Many economists and analysts are denoting the more hawkish leadership at the Fed this year when compared to a Yellen led Fed. As such, pundits are expecting a bit more of a hawkish tone to the Fed’s policy statement and its dot-plot, which projects the course of interest rates and economic forecasts. Based on this expectation, Fed Chair Powell will need to use his press conference with reporters post-meeting to quell market fears about the rate hike path. Finom Group is of the opinion that tilting the dot-plot toward 4 rate hikes in 2018, at this time of the year, is a bit early to do so and as such the Fed shouldn’t hint at 4 rate hikes… just yet at least. The economy, by means of the latest economic data and probability of a sub 2% Q1 GDP, doesn’t seem to be overheating. Under that assumption, the Fed requires more time to raise its rate hike forecast as the Q2 2018 period sheds more light on the economy and the prospectus of inflation. To put a pin in the Fed discussion until we ultimately know, later today, economists expect Powell will replay his two-day testimony to Congress from last month where Powell sounded hawkish initially, but on the second day he stressed any overheating of the economy was nowhere in sight and wage inflation was not found.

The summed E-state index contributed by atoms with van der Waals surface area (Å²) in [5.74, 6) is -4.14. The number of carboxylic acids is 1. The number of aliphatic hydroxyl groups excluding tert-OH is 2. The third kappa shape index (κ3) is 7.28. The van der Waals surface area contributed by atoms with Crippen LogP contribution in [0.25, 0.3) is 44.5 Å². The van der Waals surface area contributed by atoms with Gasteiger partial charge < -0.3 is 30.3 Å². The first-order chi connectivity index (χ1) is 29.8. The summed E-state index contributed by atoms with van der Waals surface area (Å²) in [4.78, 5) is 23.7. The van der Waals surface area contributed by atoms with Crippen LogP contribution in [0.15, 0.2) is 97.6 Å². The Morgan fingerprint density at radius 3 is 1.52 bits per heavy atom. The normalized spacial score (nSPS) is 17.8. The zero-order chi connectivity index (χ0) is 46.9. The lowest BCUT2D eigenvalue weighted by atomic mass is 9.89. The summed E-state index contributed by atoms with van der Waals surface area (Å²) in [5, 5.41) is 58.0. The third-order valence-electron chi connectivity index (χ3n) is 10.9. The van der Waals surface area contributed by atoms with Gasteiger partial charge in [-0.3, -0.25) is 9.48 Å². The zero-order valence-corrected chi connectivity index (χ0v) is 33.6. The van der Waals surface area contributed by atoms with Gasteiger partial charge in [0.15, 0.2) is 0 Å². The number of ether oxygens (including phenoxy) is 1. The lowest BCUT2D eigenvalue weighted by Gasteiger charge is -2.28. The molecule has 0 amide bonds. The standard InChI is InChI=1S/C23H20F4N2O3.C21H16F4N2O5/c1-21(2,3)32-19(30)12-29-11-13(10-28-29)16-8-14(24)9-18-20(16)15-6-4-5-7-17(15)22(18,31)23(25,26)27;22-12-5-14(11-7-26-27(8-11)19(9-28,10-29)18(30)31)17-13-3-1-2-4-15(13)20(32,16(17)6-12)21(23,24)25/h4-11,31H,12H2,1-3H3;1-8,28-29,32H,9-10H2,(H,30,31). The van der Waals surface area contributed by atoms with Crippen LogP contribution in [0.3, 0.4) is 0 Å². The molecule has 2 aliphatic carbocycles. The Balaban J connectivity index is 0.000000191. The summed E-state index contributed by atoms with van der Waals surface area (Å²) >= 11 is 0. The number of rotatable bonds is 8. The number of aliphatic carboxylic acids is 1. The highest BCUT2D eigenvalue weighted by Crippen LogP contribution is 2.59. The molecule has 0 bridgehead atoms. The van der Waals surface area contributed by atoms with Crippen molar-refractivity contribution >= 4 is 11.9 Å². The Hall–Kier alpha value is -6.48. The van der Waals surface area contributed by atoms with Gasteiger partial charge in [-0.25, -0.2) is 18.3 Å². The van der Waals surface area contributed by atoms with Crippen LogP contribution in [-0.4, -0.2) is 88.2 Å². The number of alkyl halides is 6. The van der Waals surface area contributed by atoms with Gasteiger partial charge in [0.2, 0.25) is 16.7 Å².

Typically, March and April are pretty strong months for equities. March hasn’t played out that way to date as the noted market concerns weigh heavily on the S&P. As pointed out in a recent tweet by Vixcontango:

“When ‪$SPX hasn’t made a meaningful advance through mid March, in the last 10 years there have been 2 outcomes – either flat for the year or 10%. 2 times flat (2011/2015), 2 times 10%. Note that in those years the SPX traded at substantially lower trailing and forward PE”

So let’s bottom-line it for the day. Clearly, market uncertainty is ruling the day with the S&P 500 back below its 50 DMA and as such, trending negatively. But the economy is rather healthy with corporate earnings expected to grow in the mid-teens for 2018. What is important is that a lot of the economic data looks strong, not overwhelmingly strong or overheating. The recent jobs report, higher-than-expected consumer sentiment, a healthy level of inflation, and other elements are indicative of strong growth and should support equity prices.

Consumers are confident and retail sales, while trending lower MoM, are growing some 4% year-over-year. CPI inflation of about 2% is favorable to equities and not presently pointing to break away inflation. The PCE gauge, focused and more heavily weighed by the Fed, is lower at just 1.5%, suggesting that 2018 warrants only 3 rate hikes presently.

Investors await the Fed, but at Finom Group we believe with such heavy anticipation and uncertainty in the market, investors might be best to await the fed with both hands firmly planted beneath their bum. Unless of course there’s an unbelievable opportunity to be acted upon. Feel free to join our subscription service with trade alerts delivered electronically and via our private Twitter feed. Yesterday’s call of the day was a short scalp on SODA as depicted below.

And it looks like Twitter is in the range we desired to see it decline to before initiating a potential trade. Good luck to all traders on this all-important Fed day!